NAPERVILLE, Ill. (WLS) -- Employees at Anderson's Bookshop in Naperville have been keeping a closer eye on their store shelves since a few weeks ago, when they noticed something was not right.
"They have kind of put things together and realized there was a pattern," Anderson's Bookshop Director of Events and Marketing Ginny Wehrli-Hemmeter said.
They found that books featuring people of color were being turned around or hidden behind other books. One time, they caught someone in the act.
"We found over 45 books that were turned around or covered," Anderson's Children Manager Carolyn Roys said. "We found more later that we missed the first time."
Wehrli-Hemmeter said they've made Naperville police aware of these occurrences.
At Anderson's, celebrating diversity is a priority. They have had signs up for years to make sure shoppers know it.
"To be clear, this is not a new initiative for us. It is something that we have always done," Wehrli-Hemmeter said. "But we feel like the current national situation has brought it to the forefront."
Across the country, there are heated debates taking place over what children should or should not be reading.
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American Library Association Executive Director Tracie Hall said books are vital to preparing students for life academically and socially. When books are censored, Hall said young children miss out on learning from diverse perspectives.
"Representation is really meaningful. We want to make sure that children, no matter what their background, have an opportunity to see themselves as a protagonist," Hall said. "We (also) know that it's very important for people who may not necessarily identify with a protagonist to see those same things so that they can expand their worldview."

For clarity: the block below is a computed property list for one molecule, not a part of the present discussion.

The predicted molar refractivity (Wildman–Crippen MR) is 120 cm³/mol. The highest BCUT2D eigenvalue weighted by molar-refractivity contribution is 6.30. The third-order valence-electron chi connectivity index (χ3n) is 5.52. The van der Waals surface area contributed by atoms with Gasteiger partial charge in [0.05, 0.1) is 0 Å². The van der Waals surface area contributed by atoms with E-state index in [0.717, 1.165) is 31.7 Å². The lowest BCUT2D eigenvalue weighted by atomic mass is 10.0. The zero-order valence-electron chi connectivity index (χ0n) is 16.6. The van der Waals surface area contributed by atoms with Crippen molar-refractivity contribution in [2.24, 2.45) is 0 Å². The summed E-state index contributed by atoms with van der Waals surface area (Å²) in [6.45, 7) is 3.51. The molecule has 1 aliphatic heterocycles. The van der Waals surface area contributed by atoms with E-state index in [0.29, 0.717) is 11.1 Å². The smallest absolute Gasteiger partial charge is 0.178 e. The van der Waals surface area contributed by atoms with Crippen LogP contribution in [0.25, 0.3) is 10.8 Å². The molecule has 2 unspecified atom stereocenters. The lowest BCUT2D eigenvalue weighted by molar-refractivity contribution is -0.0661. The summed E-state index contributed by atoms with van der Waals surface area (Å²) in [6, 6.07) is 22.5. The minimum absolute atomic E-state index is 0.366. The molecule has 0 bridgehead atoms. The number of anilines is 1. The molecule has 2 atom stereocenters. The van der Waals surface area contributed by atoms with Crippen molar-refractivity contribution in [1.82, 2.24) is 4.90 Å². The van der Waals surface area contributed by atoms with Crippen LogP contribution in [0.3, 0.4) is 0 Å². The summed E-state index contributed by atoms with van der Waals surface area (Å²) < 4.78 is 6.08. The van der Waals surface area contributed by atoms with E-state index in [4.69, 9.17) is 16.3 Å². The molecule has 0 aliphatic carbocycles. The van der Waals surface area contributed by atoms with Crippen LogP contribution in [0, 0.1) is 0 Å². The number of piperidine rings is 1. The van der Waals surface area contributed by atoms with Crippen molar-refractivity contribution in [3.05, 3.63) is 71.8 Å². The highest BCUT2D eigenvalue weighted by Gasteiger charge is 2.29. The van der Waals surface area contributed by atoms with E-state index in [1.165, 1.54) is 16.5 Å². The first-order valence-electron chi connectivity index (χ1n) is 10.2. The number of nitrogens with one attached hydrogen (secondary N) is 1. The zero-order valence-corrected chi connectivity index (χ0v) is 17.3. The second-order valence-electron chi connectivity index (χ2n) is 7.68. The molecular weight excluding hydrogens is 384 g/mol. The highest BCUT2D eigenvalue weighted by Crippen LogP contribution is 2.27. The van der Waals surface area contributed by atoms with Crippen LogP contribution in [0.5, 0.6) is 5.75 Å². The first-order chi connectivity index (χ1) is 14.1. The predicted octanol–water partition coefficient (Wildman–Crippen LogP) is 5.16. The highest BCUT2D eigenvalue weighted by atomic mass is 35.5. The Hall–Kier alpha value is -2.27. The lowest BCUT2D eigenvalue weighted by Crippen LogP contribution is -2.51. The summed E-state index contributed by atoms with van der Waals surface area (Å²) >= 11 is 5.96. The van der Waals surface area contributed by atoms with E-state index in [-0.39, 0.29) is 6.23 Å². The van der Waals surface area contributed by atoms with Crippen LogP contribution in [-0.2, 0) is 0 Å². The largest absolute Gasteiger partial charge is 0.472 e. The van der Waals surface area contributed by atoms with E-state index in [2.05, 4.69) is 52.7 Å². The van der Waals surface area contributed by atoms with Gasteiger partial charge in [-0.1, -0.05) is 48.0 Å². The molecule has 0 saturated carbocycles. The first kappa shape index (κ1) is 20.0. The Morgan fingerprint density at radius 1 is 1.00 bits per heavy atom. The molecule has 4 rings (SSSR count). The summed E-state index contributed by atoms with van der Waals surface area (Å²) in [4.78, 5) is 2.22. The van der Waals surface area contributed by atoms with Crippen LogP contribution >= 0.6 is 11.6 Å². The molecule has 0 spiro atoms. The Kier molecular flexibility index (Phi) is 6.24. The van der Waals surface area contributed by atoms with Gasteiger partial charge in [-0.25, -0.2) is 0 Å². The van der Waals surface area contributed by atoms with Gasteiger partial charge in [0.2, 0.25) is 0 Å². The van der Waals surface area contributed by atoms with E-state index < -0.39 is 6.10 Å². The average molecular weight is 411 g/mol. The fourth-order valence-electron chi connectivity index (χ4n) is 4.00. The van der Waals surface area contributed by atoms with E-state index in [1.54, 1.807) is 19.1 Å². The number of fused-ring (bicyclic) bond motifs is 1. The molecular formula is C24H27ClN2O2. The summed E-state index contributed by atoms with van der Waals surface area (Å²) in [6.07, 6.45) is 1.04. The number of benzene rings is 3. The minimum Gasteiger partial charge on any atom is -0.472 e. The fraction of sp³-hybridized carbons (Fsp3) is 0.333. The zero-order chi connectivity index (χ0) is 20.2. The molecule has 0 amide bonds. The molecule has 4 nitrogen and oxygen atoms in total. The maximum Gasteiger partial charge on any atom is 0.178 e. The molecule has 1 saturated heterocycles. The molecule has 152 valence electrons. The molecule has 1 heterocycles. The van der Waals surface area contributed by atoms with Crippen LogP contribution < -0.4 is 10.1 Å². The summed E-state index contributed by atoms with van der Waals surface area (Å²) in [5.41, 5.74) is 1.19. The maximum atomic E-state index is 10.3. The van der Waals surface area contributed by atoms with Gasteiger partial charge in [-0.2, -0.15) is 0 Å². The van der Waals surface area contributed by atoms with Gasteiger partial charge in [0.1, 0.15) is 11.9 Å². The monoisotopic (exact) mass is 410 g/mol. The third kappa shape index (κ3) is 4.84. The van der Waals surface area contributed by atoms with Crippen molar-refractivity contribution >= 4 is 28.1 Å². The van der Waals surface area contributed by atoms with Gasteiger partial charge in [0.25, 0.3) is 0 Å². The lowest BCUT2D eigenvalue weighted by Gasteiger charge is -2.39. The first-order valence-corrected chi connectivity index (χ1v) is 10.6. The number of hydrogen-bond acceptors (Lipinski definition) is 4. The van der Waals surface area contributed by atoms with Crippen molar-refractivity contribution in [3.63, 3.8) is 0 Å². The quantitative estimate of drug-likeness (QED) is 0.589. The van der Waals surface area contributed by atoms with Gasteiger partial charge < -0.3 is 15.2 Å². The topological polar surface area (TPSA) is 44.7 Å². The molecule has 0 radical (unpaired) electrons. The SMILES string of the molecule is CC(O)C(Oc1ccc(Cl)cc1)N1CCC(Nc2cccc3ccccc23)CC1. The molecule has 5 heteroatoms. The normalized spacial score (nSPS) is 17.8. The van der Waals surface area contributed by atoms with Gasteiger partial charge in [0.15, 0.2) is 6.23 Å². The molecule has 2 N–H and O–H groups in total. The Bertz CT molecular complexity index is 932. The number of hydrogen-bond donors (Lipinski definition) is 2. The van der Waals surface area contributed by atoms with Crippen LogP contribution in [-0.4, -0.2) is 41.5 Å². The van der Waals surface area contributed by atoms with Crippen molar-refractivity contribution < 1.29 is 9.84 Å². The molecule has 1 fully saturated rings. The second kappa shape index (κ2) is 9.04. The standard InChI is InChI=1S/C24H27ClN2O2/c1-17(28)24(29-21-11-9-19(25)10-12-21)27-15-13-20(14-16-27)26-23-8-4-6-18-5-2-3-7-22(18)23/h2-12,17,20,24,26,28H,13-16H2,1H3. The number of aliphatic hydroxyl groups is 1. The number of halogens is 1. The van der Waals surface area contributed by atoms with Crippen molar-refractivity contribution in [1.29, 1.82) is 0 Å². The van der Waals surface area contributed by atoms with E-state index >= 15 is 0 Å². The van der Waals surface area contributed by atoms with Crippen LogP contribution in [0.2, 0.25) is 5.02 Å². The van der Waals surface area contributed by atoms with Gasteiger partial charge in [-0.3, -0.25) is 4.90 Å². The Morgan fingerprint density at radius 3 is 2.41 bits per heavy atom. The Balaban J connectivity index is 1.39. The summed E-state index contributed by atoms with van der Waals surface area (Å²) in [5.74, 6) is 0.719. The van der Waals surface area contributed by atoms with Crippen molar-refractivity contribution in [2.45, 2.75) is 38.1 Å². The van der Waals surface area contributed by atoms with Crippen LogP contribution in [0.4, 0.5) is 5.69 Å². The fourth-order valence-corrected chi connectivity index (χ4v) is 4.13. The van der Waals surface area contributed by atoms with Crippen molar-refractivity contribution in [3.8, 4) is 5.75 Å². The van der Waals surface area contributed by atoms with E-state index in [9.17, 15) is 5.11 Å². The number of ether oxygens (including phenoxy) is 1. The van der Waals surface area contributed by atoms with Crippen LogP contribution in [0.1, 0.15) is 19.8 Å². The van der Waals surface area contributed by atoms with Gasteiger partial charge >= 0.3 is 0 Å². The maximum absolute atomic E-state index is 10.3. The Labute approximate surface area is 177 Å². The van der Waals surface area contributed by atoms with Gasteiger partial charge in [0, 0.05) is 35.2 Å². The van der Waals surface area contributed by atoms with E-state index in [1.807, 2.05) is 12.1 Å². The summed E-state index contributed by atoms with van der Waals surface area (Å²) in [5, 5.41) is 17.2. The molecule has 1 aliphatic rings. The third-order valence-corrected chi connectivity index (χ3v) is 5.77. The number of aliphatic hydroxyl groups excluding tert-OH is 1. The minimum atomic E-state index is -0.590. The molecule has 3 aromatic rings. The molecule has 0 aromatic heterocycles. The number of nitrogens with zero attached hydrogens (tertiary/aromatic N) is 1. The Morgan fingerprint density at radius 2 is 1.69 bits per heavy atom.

Hall said the ALA has found increasing rates of censorship of books. According to the ALA, 607 books, films and newspapers were affected by censorship attempts in 2019, a 14 percent increase from the previous year.
We Need Diverse Books Development Manager Kaitlyn Sage Patterson said this censorship can come in the form of book bans, but it can also come through in ways she describes as soft censorship, like what's happening at Anderson's.
"It is so much more difficult to combat than the larger problem of book bans that we're seeing across this country," Patterson said.
Roys, who is a retired librarian, said now there are far more books available with stories of people from all backgrounds.
"When a kid sees themselves on a book [and says] 'that's me,' that is so exciting and so heartwarming," Roys said. "That's why we are here."
That will remain the focus at Anderson's despite efforts to stop their showcase of diversity.
"It is obviously something that we are not ok with," Wehrli-Hemmeter said. "We want our bookstore to be reflective of all of our communities and we have worked really hard to do so."